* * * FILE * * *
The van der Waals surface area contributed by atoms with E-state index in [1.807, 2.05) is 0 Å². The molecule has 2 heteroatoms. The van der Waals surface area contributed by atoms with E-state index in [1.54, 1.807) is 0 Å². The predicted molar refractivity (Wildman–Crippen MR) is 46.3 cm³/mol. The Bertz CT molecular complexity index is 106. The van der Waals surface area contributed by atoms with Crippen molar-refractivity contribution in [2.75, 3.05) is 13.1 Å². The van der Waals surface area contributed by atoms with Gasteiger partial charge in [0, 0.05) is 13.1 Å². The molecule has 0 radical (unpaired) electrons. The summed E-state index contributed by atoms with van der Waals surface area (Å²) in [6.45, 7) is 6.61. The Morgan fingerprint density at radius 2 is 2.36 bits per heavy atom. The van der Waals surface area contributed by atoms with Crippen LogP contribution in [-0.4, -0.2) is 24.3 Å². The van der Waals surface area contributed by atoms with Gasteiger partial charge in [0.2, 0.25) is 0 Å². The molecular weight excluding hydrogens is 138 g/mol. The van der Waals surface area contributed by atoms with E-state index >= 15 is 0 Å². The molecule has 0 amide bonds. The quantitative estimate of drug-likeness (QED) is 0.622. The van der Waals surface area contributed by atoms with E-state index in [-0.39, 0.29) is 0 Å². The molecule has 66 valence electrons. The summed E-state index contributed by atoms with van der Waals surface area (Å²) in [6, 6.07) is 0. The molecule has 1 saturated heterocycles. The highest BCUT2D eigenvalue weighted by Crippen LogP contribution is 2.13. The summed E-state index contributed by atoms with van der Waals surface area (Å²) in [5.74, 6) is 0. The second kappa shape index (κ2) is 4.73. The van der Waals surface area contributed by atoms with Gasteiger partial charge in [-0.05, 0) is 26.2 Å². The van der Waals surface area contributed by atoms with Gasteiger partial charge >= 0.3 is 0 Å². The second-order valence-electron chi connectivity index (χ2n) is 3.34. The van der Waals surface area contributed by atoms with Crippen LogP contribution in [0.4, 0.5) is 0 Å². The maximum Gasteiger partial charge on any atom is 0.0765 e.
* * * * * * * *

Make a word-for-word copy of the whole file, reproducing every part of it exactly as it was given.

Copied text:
The van der Waals surface area contributed by atoms with E-state index in [1.807, 2.05) is 0 Å². The molecule has 2 heteroatoms. The van der Waals surface area contributed by atoms with E-state index in [1.54, 1.807) is 0 Å². The predicted molar refractivity (Wildman–Crippen MR) is 46.3 cm³/mol. The Bertz CT molecular complexity index is 106. The van der Waals surface area contributed by atoms with Crippen molar-refractivity contribution in [2.75, 3.05) is 13.1 Å². The van der Waals surface area contributed by atoms with Gasteiger partial charge in [0, 0.05) is 13.1 Å². The molecule has 0 radical (unpaired) electrons. The summed E-state index contributed by atoms with van der Waals surface area (Å²) in [6.45, 7) is 6.61. The Morgan fingerprint density at radius 2 is 2.36 bits per heavy atom. The van der Waals surface area contributed by atoms with Crippen LogP contribution in [-0.4, -0.2) is 24.3 Å². The van der Waals surface area contributed by atoms with Gasteiger partial charge in [0.2, 0.25) is 0 Å². The molecular weight excluding hydrogens is 138 g/mol. The van der Waals surface area contributed by atoms with E-state index >= 15 is 0 Å². The molecule has 0 amide bonds. The quantitative estimate of drug-likeness (QED) is 0.622. The van der Waals surface area contributed by atoms with E-state index in [-0.39, 0.29) is 0 Å². The molecule has 66 valence electrons. The summed E-state index contributed by atoms with van der Waals surface area (Å²) in [6, 6.07) is 0. The molecule has 1 saturated heterocycles. The highest BCUT2D eigenvalue weighted by Crippen LogP contribution is 2.13. The summed E-state index contributed by atoms with van der Waals surface area (Å²) in [5.74, 6) is 0. The second kappa shape index (κ2) is 4.73. The van der Waals surface area contributed by atoms with Gasteiger partial charge in [-0.05, 0) is 26.2 Å². The van der Waals surface area contributed by atoms with Gasteiger partial charge >= 0.3 is 0 Å². The second-order valence-electron chi connectivity index (χ2n) is 3.34. The van der Waals surface area contributed by atoms with Crippen LogP contribution in [0.4, 0.5) is 0 Å². The maximum Gasteiger partial charge on any atom is 0.0765 e.